• Analysis
  • Leadership
  • Communication
  • Assessment
  • Organization

Next, work your network. If you know ANYONE at all who works ANYWHERE with a job opening, reach out, ask for recommendations and introductions. If you’re volunteering at a hospital, make sure the hiring managers you come into contact with know you’re on the hunt. When you do manage to get an interview, show up prepared (start here with these 20 questions) and consider bringing along a nursing portfolio (check it out here). A portfolio can help you stand out from the crowd, show your dedication and provide a way for an employer to remember you after the interview is over.

Starting your first nursing job

Making the transition from student to RN is intense, as  you can see here. As a student, you only see about 25% of what a bedside RN does during any given shift. Hopefully your employer will provide extensive training for new grads, meaning you’ll work one-on-one with another RN for the first six to 24 weeks, depending on what unit you’re working on. Most Med/Surg floors are six to 12 weeks, while critical care training can be up to six months. A few tips for this critical transition period:

  • Ask tons of questions. This is not the time to be the “I know everything” new nurse. You know nothing. Learn from your coworkers.
  • Pace yourself. While it can be tempting to take the hardest cases from the very beginning, start with the very basics and work your way up…you’ll learn more and fare better overall.
  • See and do as much as you can. If you know someone’s getting a chest tube placed, get over there and assist. Coworker need a hand? Offer to help. You never know what you’ll learn.
  • Study study study. If you thought your days of studying were over, you were sadly mistaken. Your learning is only just beginning. Sorry to be the bearer of bad news.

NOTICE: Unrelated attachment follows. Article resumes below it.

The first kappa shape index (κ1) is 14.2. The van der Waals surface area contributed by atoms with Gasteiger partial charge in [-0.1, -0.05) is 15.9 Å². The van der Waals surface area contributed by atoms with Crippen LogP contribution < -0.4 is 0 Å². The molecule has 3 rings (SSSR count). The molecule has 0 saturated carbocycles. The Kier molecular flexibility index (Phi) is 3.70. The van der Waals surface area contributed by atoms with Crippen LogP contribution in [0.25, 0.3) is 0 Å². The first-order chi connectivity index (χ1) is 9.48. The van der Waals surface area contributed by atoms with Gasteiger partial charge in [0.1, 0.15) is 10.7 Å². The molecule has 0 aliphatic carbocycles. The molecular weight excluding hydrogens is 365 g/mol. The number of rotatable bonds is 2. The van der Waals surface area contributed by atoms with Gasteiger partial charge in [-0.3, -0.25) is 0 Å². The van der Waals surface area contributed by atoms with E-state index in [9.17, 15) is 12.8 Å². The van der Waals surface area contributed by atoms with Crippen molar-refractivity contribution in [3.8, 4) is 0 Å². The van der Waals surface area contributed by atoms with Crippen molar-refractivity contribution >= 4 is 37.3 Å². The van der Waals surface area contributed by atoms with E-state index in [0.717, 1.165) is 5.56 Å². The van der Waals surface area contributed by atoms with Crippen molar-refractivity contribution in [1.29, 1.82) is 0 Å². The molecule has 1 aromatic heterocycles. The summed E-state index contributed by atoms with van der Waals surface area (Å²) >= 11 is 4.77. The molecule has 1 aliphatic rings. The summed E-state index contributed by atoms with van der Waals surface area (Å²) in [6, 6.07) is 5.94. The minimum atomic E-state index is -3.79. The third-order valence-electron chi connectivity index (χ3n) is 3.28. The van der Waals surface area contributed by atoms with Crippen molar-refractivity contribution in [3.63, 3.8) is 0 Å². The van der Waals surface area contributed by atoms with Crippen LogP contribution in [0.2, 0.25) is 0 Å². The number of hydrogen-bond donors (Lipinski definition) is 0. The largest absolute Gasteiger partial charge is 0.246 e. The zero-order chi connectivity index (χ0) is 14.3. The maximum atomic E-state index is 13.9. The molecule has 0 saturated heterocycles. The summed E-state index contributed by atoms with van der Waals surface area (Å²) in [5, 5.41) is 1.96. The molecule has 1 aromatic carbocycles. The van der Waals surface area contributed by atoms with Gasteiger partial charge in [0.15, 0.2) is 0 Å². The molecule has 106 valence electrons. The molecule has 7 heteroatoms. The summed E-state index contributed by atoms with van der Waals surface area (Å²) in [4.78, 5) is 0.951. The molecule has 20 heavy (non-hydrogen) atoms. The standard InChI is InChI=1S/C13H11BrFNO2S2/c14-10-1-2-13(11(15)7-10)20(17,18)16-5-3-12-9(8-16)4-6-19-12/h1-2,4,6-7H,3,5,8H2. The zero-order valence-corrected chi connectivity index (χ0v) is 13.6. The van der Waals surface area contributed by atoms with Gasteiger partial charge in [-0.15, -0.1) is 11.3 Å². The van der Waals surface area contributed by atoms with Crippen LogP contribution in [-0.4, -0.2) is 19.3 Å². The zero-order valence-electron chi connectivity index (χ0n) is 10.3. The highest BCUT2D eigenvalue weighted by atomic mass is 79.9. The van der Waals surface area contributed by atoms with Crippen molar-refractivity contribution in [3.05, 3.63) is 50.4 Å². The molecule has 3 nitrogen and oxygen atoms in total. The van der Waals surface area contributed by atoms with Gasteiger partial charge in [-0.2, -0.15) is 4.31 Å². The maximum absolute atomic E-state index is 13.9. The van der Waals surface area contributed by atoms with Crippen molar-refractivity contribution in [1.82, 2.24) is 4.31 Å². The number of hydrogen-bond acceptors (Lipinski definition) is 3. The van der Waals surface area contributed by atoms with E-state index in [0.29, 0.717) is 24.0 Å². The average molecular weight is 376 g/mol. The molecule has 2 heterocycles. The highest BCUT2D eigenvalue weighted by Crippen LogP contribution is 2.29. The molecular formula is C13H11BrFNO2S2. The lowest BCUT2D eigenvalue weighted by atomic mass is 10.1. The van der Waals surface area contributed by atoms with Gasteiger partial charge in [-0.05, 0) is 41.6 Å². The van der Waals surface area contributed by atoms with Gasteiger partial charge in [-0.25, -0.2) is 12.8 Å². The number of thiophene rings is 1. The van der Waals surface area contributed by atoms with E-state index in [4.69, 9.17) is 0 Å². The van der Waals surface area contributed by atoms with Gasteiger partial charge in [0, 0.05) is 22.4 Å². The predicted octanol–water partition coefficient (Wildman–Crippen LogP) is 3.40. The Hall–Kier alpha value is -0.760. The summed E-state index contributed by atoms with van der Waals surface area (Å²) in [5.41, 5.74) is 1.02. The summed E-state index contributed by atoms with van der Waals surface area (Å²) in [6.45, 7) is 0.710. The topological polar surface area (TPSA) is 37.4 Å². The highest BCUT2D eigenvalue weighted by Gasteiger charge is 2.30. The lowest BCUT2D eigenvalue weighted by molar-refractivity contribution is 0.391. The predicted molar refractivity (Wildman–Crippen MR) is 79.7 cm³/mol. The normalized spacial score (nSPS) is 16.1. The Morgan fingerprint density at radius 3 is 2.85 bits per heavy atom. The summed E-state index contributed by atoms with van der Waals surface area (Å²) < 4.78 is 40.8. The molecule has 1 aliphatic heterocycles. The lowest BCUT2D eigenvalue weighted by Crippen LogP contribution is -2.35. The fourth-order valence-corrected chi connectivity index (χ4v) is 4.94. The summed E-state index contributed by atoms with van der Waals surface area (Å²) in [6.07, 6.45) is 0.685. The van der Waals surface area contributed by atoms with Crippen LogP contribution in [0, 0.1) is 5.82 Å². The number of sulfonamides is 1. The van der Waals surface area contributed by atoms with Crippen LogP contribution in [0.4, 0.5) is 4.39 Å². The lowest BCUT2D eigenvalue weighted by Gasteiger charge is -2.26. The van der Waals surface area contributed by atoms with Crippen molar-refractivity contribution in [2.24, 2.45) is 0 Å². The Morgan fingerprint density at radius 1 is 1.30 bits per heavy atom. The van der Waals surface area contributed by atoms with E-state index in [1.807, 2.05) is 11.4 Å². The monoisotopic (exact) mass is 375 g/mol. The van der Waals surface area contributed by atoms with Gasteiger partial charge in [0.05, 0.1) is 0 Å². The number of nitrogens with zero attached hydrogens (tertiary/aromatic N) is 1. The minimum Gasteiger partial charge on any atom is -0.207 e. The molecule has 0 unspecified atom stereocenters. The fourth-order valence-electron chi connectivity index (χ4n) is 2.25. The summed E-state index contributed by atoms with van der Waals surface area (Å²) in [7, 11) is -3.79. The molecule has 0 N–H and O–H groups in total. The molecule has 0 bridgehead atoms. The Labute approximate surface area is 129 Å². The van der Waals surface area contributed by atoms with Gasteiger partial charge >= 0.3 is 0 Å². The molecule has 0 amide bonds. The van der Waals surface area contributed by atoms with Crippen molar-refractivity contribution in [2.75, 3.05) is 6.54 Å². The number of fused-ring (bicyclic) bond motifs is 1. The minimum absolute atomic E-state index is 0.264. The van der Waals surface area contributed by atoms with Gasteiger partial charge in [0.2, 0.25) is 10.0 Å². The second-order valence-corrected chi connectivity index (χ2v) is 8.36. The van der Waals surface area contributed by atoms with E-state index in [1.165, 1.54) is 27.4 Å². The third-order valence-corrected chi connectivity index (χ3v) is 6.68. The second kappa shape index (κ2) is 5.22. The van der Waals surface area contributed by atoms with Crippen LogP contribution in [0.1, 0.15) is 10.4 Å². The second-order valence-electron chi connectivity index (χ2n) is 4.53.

• Develop consistent routines to help you remember the eight million things you must do in any given shift. Having a routine makes it less likely that you’ll forget something. I write a little bit about that here.
  • Use or create a brain sheet that works. A brain sheet is where you will keep notes on your patient throughout your shift so that you can give a kick-booty end-of-shift report. Thinking you can “remember” everything you need is a recipe for disaster. You’ll see some nurses who think they’re being really cool by giving report off the top of their head…very few nurses can do this well and the chance that you’ll miss something is enormous. Don’t be proud. Write it down.
  • Do not EVER use the phrase, “that’s not how we did it in school.” You’ll come across as a know-it-all and that’s never a good thing. It also makes you sound like someone who isn’t open to learning new things. And it’s kind of a jerk move. If you see someone doing something in a way that differs from what you’re used to, it’s important to understand that there is more than one way to skin a cat. Nurses are incredibly resourceful and are great at coming up with ways to get things done better, faster, more efficiently. Keep your eyes open and you’ll pick up all kinds of great tips.

Last but not least

Take care of yourself. While it can be super tempting to work extra hours (cha-ching), it’s more important to enjoy your days off.  Nursing is incredibly exhausting, emotionally draining and unbelievably stressful. If you don’t take time for you, you won’t have anything left to give your patients. And, as always, be safe out there!